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NEWS ANALYSIS


and those who use gas (like big metallurgy plants, mines, chemical industry, mayors of big Eastern cities). They hate each other with a vengeance. The real ‘Donetsk guys’ hate Firtash more than they hate the opposition or Yushchenko. Because the mayor of, say, Donetsk needs to go to Firtash cap in hand to get some gas discount. This kind of division inside the party of power didn’t exist before. Those who bring in gas from Russia and those who consume this gas are all inside this party of power. It is a powerful conflict.”


Yanukovych finished the summer with a


visit to Germany, where airport detentions were mentioned but gas and pipelines were discussed in more detail. The President told Chancellor Merkel that Ukraine wants Germany to be its strategic partner in the EU. His first visit was to Brussels, he keeps inviting Western investors, and his power team, analysts say, want to do their private business with London, Frankfurt and New York. Yanukovych’s programme for economic reform talks repeatedly about EU standards in many areas of the


“The biggest divide in The Party of Regions is between


those who own gas and those who use gas





economy. Ukraine may stay oriented to the West, not the East, notwithstanding re-establishing close ties with Russia and more recently, China.


The influential economist, adviser to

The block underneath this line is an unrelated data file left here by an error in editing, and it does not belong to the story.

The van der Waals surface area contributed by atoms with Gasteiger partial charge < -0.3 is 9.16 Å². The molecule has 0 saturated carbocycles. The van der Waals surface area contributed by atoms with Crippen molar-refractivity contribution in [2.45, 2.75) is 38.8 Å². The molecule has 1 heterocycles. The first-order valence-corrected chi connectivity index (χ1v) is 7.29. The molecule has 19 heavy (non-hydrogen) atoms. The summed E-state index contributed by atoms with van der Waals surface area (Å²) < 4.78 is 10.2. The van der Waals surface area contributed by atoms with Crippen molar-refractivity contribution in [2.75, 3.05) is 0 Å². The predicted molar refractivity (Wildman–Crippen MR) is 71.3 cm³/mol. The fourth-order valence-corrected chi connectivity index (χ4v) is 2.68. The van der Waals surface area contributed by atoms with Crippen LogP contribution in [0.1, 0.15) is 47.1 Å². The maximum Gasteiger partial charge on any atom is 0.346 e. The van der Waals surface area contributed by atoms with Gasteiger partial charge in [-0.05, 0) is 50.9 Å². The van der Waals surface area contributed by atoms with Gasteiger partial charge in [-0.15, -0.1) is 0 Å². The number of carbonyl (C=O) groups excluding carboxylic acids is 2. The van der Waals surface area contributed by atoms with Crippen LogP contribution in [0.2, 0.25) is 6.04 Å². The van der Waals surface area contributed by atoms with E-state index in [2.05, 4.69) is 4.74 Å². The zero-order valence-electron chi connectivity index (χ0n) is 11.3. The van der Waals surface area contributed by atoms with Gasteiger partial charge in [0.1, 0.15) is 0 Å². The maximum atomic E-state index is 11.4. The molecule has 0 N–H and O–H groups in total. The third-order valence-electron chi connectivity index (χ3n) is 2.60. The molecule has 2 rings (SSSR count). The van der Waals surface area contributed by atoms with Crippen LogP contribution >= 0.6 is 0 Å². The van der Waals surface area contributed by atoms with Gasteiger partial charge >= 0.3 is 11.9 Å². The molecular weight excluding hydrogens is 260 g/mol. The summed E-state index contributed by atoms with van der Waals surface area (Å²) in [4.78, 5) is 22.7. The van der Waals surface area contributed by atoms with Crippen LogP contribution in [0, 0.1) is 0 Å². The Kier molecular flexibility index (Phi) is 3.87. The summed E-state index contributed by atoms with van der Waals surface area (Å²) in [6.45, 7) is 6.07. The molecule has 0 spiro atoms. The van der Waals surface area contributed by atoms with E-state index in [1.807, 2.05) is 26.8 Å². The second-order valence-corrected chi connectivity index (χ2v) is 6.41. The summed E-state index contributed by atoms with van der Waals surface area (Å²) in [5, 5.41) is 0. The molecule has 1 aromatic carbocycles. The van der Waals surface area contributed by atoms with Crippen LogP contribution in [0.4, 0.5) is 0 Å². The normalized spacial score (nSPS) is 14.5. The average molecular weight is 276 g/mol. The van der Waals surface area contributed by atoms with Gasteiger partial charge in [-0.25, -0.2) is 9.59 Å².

the two previous presidents, Oleksandr Paskhaver says: “Successful reforms are not made in a hurry. Successful reforms are achieved through continuous effort. And I have a feeling that such an effort will be applied by this government. (…however) Managing a country is not an administrative process but a social one, with strong communication between government and the society. I think this team still has not learned this. And they should, if they are planning to stay for a long time and if they want to avoid social unrest.”


After six months, the path down which


President Yanukovych wants to lead Ukraine is still unclear in many ways. Opinion is divided, largely reflecting voting at the last election, but neither total surrender of the national interests to Russia nor complete destruction of the opposition have happened as some had forecast. Decisive measures are being taken – ‘strong’ or ‘harsh’ depending on perspective, and ‘Order’ appears a higher priority than ‘transparency.’ We shall see what the future holds. UBi


In Russia forest fires, smog and deaths


were some of the top news stories of the summer. In contrast, drought-related news from Ukraine mainly concerned wheat exports. “Russians have been asking: why is Russia burning, but why isn’t Ukraine?” says Viktor Nebozhenko. He gives his own answer: because in a more democratic Ukraine there is more public scrutiny over local authorities and the central government, and as a consequence better infrastructure. “Democracy and freedom of speech have quite obvious material value,” he says.


8 UkraineBusiness insight October/November 2010


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